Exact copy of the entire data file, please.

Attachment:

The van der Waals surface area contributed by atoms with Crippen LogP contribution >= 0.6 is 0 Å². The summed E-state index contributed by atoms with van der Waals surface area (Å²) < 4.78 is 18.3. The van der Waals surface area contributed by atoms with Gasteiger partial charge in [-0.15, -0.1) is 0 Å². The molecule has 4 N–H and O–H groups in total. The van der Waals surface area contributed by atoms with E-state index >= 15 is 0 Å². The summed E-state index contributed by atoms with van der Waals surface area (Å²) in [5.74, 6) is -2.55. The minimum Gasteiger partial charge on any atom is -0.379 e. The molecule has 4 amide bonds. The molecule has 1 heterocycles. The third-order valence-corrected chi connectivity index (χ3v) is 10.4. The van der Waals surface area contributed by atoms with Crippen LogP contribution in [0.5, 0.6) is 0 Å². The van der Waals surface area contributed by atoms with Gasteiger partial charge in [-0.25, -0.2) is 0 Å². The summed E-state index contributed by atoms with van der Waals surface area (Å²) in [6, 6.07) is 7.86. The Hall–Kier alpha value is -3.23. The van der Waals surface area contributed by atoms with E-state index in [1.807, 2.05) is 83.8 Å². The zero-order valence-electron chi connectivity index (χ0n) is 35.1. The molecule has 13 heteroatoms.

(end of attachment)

The van der Waals surface area contributed by atoms with Crippen LogP contribution >= 0.6 is 0 Å². The summed E-state index contributed by atoms with van der Waals surface area (Å²) < 4.78 is 18.3. The van der Waals surface area contributed by atoms with Gasteiger partial charge in [-0.15, -0.1) is 0 Å². The molecule has 4 N–H and O–H groups in total. The van der Waals surface area contributed by atoms with E-state index >= 15 is 0 Å². The summed E-state index contributed by atoms with van der Waals surface area (Å²) in [5.74, 6) is -2.55. The minimum Gasteiger partial charge on any atom is -0.379 e. The molecule has 4 amide bonds. The molecule has 1 heterocycles. The third-order valence-corrected chi connectivity index (χ3v) is 10.4. The van der Waals surface area contributed by atoms with Crippen LogP contribution in [0.5, 0.6) is 0 Å². The van der Waals surface area contributed by atoms with Gasteiger partial charge in [-0.25, -0.2) is 0 Å². The summed E-state index contributed by atoms with van der Waals surface area (Å²) in [6, 6.07) is 7.86. The Hall–Kier alpha value is -3.23. The van der Waals surface area contributed by atoms with E-state index in [1.807, 2.05) is 83.8 Å². The zero-order valence-electron chi connectivity index (χ0n) is 35.1. The molecule has 13 heteroatoms.